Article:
(*with 5 minutes of explanation, your mom could do it.)


on May 9, 2004 06:51 AM
# David Buxton said:

Interested in your thoughts as to why windows is not as easy for this situation (moving user data from one machine to another).

The windows registration database is one culprit. But is it the UNIX or Macintosh mindset which makes the rest of it so easy? Or both? And what would it be for the transition to be perfect? (For the moment you can consider that perfect transition from one Mac OS X box to another.)

on May 9, 2004 03:18 PM
# slebetman said:

It's the mac mentality. OS X has actually made it more difficult to do this but it is still WAY easier than Windows. On the old OS8/OS9, to install an OS to a disk, simply drag the "System Folder" to it. No installer needed. Actually, I used to create my own emergency disk by creating an empty folder on a Zip disk, rename it to "System Folder", copied over the "Finder" and "System" suitcases. And then dragged over "Norton Utilities" to the Zip disk. In all my experience using the Classic Macs, I've only ever touched the OS installer when upgrading.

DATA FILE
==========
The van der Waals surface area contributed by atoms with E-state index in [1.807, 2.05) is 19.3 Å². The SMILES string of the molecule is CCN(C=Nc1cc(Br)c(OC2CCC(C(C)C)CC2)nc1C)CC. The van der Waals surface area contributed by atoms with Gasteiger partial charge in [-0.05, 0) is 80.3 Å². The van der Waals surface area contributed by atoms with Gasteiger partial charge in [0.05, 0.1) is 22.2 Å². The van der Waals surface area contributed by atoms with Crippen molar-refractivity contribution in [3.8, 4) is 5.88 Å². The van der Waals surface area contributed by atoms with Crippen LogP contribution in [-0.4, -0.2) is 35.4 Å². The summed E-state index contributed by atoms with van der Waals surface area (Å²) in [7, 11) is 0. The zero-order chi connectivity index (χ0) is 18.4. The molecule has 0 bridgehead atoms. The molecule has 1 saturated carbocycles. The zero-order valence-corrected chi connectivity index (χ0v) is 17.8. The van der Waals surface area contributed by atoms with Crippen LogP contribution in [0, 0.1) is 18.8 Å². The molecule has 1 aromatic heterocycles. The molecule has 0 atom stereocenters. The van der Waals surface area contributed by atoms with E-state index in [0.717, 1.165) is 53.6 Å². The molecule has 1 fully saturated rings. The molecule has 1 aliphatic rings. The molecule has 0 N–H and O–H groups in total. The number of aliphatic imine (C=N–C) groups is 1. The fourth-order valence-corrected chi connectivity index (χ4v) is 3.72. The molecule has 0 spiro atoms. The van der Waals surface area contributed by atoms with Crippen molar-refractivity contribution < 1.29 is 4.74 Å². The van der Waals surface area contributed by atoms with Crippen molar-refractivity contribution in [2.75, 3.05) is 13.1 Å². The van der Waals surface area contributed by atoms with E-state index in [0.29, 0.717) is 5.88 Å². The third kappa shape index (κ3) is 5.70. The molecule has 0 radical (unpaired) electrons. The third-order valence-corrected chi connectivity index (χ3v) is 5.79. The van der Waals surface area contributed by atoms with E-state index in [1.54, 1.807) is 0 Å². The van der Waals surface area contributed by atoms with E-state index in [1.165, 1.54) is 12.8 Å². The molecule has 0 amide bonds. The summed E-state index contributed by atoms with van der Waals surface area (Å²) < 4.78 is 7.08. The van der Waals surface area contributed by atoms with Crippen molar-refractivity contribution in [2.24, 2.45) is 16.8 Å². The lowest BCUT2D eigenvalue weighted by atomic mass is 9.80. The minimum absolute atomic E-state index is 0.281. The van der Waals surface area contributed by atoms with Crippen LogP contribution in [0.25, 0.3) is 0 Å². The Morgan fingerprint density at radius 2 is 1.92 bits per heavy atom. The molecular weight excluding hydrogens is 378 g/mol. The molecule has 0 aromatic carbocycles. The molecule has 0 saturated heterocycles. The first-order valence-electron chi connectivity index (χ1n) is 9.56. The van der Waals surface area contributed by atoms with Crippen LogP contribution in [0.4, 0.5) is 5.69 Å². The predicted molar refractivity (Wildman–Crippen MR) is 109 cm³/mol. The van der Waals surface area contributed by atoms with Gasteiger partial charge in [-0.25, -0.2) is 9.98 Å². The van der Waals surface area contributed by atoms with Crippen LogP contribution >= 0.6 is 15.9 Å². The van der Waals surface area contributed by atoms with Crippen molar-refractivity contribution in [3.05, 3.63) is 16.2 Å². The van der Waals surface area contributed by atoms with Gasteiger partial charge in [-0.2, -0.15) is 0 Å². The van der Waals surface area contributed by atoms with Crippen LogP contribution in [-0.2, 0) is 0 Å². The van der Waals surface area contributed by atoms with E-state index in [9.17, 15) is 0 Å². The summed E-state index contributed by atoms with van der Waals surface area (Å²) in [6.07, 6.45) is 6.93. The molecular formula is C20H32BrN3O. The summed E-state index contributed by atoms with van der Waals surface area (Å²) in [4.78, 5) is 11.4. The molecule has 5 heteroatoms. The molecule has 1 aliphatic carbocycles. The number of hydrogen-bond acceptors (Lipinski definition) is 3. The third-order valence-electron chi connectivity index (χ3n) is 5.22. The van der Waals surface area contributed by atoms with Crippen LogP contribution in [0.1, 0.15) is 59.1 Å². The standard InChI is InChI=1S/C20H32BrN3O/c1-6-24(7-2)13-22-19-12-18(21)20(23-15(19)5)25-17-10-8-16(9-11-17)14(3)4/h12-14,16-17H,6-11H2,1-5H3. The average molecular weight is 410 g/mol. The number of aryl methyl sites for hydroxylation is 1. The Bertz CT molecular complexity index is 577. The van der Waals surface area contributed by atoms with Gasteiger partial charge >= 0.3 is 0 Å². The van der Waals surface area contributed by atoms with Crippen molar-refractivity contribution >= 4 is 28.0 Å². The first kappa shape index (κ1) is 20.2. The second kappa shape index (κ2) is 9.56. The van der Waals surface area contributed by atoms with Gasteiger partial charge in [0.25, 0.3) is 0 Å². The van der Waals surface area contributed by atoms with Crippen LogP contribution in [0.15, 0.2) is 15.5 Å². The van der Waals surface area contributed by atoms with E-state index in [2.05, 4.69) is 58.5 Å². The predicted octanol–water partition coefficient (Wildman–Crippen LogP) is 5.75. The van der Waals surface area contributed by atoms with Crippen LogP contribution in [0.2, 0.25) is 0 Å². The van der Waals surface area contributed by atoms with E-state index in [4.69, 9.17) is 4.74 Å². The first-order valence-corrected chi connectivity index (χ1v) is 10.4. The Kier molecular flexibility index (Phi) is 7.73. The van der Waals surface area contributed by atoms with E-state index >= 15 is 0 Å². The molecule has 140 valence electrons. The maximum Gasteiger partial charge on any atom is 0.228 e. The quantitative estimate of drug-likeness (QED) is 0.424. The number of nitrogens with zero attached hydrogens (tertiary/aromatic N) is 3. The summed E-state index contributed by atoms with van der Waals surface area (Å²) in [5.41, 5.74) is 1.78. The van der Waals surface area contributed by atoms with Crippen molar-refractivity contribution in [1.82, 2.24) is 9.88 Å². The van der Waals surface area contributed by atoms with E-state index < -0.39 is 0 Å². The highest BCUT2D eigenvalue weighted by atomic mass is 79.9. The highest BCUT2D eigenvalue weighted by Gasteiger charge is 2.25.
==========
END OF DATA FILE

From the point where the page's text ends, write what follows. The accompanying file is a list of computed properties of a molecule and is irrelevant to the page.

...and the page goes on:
on May 10, 2004 01:32 AM
# Leland Jordon said:

Now, if Apple only filled up its web pages with instances like this, showing how ridiculously simple a Mac is to own...

Well, wait. If they did that, they'd have to add another few hundred pages!

Other OSes, it seems, are still overengineered, with the thought that, "It's a computer, a highly complex machine, so anything you do on it should be complicated." By contrast, I get the sensation that Apple developers sit there and go, "Joe Blow should be able to do this and this on his Mac. Let's figure out how to make the Mac let it happen."

on May 10, 2004 05:57 AM